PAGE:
Turkish parliament debates new bylaws; critics see muzzle
Jul. 24, 2017
ANKARA, Turkey (AP) — Turkey's parliament has begun debating a series of controversial changes to its bylaws that critics say aim to further curtail opposition voices.
Legislators on Monday took up 18 proposed amendments that would reduce the times allocated to legislators to speak. Two opposition parties say the move is aimed at muzzling the opposition and is an affront to democracy.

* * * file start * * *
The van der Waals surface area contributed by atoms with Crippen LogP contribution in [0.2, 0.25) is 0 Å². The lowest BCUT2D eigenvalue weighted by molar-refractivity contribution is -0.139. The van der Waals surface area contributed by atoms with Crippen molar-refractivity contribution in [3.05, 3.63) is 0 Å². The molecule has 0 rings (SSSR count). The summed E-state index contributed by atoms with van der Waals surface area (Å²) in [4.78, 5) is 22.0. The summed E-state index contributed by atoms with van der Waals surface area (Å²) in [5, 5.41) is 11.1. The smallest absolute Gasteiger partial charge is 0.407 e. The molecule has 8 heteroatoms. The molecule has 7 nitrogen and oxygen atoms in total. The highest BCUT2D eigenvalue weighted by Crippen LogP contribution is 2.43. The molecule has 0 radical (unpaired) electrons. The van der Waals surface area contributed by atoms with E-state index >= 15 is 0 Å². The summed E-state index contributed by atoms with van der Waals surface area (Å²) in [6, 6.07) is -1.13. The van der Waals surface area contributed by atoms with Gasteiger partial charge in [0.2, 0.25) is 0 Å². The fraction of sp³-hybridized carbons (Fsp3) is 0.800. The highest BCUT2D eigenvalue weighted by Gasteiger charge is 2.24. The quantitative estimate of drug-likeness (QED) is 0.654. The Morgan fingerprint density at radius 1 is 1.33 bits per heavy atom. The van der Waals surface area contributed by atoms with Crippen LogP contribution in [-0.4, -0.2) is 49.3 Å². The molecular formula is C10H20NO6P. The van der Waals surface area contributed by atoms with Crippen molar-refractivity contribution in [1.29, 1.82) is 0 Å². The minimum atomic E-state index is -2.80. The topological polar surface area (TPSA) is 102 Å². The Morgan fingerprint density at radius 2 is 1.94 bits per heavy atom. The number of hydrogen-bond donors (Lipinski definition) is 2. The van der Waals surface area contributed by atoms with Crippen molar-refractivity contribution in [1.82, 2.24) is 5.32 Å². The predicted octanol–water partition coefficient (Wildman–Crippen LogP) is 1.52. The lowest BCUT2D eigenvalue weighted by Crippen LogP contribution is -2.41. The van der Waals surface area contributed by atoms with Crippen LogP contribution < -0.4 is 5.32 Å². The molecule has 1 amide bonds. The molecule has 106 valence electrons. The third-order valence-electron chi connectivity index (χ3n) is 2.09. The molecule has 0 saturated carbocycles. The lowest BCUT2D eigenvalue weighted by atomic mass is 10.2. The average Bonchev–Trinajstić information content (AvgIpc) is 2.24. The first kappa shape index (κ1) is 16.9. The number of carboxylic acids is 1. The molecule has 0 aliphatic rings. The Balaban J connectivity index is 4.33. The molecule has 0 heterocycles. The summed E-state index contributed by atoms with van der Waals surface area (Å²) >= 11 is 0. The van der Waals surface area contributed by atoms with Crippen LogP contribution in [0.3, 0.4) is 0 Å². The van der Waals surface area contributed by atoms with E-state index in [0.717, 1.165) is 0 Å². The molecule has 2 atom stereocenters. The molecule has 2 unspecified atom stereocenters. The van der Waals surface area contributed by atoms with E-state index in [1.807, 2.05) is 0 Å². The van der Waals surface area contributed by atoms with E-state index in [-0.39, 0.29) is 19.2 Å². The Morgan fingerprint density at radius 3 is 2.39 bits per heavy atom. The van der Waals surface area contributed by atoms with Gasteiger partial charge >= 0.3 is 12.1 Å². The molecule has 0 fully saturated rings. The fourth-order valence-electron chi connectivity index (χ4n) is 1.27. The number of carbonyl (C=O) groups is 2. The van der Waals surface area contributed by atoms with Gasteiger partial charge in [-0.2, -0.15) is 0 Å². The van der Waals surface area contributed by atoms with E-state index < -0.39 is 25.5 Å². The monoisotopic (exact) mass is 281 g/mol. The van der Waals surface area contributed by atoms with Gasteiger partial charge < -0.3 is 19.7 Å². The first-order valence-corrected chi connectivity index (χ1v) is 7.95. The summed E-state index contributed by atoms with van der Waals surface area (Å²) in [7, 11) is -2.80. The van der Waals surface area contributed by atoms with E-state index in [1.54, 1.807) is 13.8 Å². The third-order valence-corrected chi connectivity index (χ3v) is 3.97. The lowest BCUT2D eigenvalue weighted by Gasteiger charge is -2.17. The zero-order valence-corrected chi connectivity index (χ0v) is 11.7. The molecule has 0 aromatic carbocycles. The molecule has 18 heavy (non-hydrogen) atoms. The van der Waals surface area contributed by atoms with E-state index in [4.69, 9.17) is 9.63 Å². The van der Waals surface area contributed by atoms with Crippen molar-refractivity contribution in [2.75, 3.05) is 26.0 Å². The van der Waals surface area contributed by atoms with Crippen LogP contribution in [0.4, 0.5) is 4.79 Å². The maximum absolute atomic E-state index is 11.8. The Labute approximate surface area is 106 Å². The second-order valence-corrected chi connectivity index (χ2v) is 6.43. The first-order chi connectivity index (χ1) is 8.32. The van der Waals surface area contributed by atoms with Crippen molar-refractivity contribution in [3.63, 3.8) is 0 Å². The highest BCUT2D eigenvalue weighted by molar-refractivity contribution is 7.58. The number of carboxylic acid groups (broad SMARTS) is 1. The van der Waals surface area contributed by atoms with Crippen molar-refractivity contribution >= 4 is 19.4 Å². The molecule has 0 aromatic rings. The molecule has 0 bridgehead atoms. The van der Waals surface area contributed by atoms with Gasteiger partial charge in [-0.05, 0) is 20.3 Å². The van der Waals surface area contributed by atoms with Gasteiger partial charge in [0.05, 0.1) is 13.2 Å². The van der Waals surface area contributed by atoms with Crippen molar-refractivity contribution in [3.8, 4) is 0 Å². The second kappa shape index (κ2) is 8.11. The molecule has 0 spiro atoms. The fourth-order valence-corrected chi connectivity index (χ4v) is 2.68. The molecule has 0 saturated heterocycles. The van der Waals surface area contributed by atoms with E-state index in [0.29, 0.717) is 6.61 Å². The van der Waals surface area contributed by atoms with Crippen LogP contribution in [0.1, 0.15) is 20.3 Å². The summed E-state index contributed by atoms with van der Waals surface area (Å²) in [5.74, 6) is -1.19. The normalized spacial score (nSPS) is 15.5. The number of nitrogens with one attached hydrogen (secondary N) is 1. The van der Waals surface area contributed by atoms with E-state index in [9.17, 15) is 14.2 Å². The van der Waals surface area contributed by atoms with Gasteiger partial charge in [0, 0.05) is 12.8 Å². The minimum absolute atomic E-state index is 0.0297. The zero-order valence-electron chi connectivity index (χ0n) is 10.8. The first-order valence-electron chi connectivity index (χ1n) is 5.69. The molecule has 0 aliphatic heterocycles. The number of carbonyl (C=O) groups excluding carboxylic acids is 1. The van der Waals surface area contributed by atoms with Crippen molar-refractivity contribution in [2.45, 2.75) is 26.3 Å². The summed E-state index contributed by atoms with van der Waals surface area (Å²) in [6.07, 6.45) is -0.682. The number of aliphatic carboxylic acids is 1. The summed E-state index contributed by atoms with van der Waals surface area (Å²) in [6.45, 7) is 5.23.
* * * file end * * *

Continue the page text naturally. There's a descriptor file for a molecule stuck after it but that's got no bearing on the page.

The government insists the changes will render parliament more effective. President Recep Tayyip Erdogan, who is accused of increased authoritarianism, has long criticized the opposition for allegedly obstructing parliament.
The measures have the backing of the country's far-right nationalist party and are expected to pass.
The amendments also change parliament's dress code enabling the parliament speaker to wear a regular suit instead of a white tie and tailcoat.